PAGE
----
Drawing vivid images of her childhood in Amritsar during the tumultuous 1950s, actor-painter Deepti Naval kept the audience glued to their seats at a literary meet here as she shared tales of emotional turmoil and tribulations in the aftermath of Independence and Partition from her memoir 'A Country Called Childhood'.
Naval, who was in the city to participate in the Apeejay Kolkata Literary Festival, read excerpts from the memoir at one of the sessions on Saturday, describing the lanes and bylanes of Amritsar, her convent school experiences, and the lessons she learned from her parents.
"We would go to Manali during summer vacations and stay at a hotel there for Rs 50 a month. I would call it the apple cottage because there was nothing else available around other than the fruit. My mum would include apples in all meals," she said, walking down the corridors of memory.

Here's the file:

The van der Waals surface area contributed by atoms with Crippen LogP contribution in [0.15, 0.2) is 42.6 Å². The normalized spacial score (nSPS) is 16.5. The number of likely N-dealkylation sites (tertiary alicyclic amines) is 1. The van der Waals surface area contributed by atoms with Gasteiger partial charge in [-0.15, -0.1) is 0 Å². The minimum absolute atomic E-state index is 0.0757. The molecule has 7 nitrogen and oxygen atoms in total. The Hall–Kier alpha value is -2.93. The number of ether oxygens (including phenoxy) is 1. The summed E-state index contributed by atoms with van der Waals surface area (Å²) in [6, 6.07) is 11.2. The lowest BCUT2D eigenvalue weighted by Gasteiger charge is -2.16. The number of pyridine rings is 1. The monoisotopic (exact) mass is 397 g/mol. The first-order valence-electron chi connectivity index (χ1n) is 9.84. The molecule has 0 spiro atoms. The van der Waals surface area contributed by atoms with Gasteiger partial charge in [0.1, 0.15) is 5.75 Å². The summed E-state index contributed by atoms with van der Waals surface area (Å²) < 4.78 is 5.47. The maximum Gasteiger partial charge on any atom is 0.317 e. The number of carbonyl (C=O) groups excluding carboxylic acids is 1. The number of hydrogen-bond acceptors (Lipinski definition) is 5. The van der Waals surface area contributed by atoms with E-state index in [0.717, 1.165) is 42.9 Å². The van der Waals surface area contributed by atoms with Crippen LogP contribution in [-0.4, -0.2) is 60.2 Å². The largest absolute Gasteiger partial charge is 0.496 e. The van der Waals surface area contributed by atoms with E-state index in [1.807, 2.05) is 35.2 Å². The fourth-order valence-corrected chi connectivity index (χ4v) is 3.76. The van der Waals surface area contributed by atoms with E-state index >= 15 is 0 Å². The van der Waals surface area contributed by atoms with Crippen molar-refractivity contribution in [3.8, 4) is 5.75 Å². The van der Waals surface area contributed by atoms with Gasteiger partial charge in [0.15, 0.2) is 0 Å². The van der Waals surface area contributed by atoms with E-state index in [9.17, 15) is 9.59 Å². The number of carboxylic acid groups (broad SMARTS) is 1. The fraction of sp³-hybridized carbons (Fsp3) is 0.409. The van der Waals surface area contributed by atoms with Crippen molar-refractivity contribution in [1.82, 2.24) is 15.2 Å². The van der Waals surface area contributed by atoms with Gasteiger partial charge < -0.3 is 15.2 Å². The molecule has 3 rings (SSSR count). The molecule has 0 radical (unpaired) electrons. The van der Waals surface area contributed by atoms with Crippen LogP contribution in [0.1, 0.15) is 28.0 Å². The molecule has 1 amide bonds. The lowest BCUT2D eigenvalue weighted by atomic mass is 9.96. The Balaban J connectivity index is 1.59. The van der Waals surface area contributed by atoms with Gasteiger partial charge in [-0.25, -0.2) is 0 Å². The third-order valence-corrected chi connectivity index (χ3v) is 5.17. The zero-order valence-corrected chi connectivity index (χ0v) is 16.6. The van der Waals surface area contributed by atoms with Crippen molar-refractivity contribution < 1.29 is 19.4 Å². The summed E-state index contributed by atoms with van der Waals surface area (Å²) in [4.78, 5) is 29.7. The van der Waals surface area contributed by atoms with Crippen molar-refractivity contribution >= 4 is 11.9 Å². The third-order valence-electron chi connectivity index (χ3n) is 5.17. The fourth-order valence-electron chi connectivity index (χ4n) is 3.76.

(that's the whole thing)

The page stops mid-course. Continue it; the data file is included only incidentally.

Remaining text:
Talking about the maternal side of the family that hailed from Burma (now Myanmar), Naval, who made her debut in Shyam Benegal's 'Junoon', shared the ordeal her mother, grandmother and other relatives had to go through when Japan invaded the country during World War II. Her eyes lit up when she narrated how her grandmother refused to let go of her gramophone despite all the struggles she had to endure to cross the border and enter India.
"The gramophone still sits in my painting studio. I should bring it to Kolkata sometime," Naval said. Her stories of India-Pakistan war, and the horrors of Partition, as told to her by her father, struck a chord with the Calcutta audiences, who have heard similar tales from their forebears. The 70-year-old actor also recounted that it took one Balraj Sahni's play for her to decide that she would either be an actor or a nun.
"I was in the awe of this tall, handsome and most elegant human being. It was then I decided that I will be an actor, and if not that, a nun," Naval, who was deeply influenced by the educators in her convent school, said. Asked why she called her childhood a country, the acclaimed actor said, "Childhood grooms you, nurtures you and makes you who you are. Only a country can do that."